stains the altar the Virgin Mary
above me Jesus hangs
from a wooden cross his face serene
He died for my sins
now I must gather them up
tell the priest hiding in the confessional
the turtles died when I forgot
to feed them how I hate my father
when he hits me all the lies I’ve told
I wait my turn to kneel in the dark
my stomach hurts I have to pee
practice the prayer about being sorry


I kneel at the altar
dressed in white
angels float above my head
the priest approaches
presses the wafer against my tongue
I choke as the body catches
bleeding in my throat scraping
its way to my soul where shut
in the dark it will not grow


Children hang in rows
on gilded crosses
beating their breasts
for priests who smell
like whiskey and stifle
the question
what have we done


They are living in sin
my brothers and I are bastards
the priest said so

They were married
by a justice of the peace
the night before my father
went to war

They are not married
in the eyes of God
my brothers and I do not exist
in the eyes of God
the priest said so

The photo above is from the series, At The Gates. I made it with a plastic toy camera.

Saturday, May 20, 2006

Cat Bird

This is Lilliput (Lilly for short) drinking from the bird bath. She is the largest cat bird I've ever seen, though she is a diminutive cat. She follows me around while I work in the garden and loves to climb trees, jumping from branch to branch. Yesterday as I was getting out of the shower I saw her climb into a tree and then jump down onto an occupied bluebird box. Alarmed, I quickly threw on some clothes and went out hoping to avert a disaster. By the time I got there she had figured out that she couldn't get inside the box and the bluebird parents were dive bombing her. Off she ran looking for another kind of mischief.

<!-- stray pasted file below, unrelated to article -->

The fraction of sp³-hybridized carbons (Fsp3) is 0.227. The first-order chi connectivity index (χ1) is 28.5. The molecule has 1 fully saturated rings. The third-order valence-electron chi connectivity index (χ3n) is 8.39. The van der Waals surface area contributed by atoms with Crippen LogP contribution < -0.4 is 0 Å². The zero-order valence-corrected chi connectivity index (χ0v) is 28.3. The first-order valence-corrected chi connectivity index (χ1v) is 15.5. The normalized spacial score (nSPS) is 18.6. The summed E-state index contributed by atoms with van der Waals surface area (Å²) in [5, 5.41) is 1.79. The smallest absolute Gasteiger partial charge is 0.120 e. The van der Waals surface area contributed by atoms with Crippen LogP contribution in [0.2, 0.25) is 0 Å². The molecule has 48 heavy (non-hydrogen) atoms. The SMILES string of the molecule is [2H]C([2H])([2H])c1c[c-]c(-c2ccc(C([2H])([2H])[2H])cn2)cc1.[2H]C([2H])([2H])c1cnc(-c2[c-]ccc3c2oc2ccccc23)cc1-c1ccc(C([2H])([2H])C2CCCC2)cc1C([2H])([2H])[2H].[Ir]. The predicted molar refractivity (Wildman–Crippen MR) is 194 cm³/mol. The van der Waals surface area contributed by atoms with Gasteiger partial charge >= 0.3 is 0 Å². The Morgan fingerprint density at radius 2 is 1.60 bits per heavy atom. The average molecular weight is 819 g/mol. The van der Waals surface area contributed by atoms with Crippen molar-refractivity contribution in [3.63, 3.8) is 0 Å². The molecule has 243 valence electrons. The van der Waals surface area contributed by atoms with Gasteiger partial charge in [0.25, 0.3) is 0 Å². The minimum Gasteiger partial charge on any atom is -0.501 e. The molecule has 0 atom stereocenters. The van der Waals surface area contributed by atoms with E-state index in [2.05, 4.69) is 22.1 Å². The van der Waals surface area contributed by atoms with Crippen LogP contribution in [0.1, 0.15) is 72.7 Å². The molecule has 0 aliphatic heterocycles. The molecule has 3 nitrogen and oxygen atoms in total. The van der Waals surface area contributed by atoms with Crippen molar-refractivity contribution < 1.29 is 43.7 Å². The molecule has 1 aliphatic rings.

I really do love her, but sometimes I hate her!

Thursday, May 18, 2006

Poetry Thursday

This past week I joined Poetry Thursday, a group of people dedicated to publishing poetry on their blogs every Thursday. The idea is to encourage bloggers to read and/or write poetry and to share the wonderful worlds they discover through this practice. One does not need to be a poet to join this group. You can post your favorite poems that others have written. For more information go to

I have been writing poetry on and off for a number of years. Lately it's been mostly off. I'm hoping that Poetry Thursday will be a kick in the butt that will inspire me to start filling blank pages with verse once again. Right now I have several ideas cooking but they aren't ready yet. So in the spirit of just beginning, I decided to share a poem that I wrote quite a while ago and has always been one of my favorites. It was one of those that just arrived almost fully written. I wish they all came that easily but they don't.

Thank you to the co-hosts of Poetry Thursday, Liz Elayne and Lynn, who came up with this idea and went forward with it. I think I'm going to enjoy this!

An Apple A Day

Yesterday I watched an angel
flutter through the supermarket
she lingered over the produce
sampled carrots and grapes
polished apples
until they reflected stars
and a tipsy moon hanging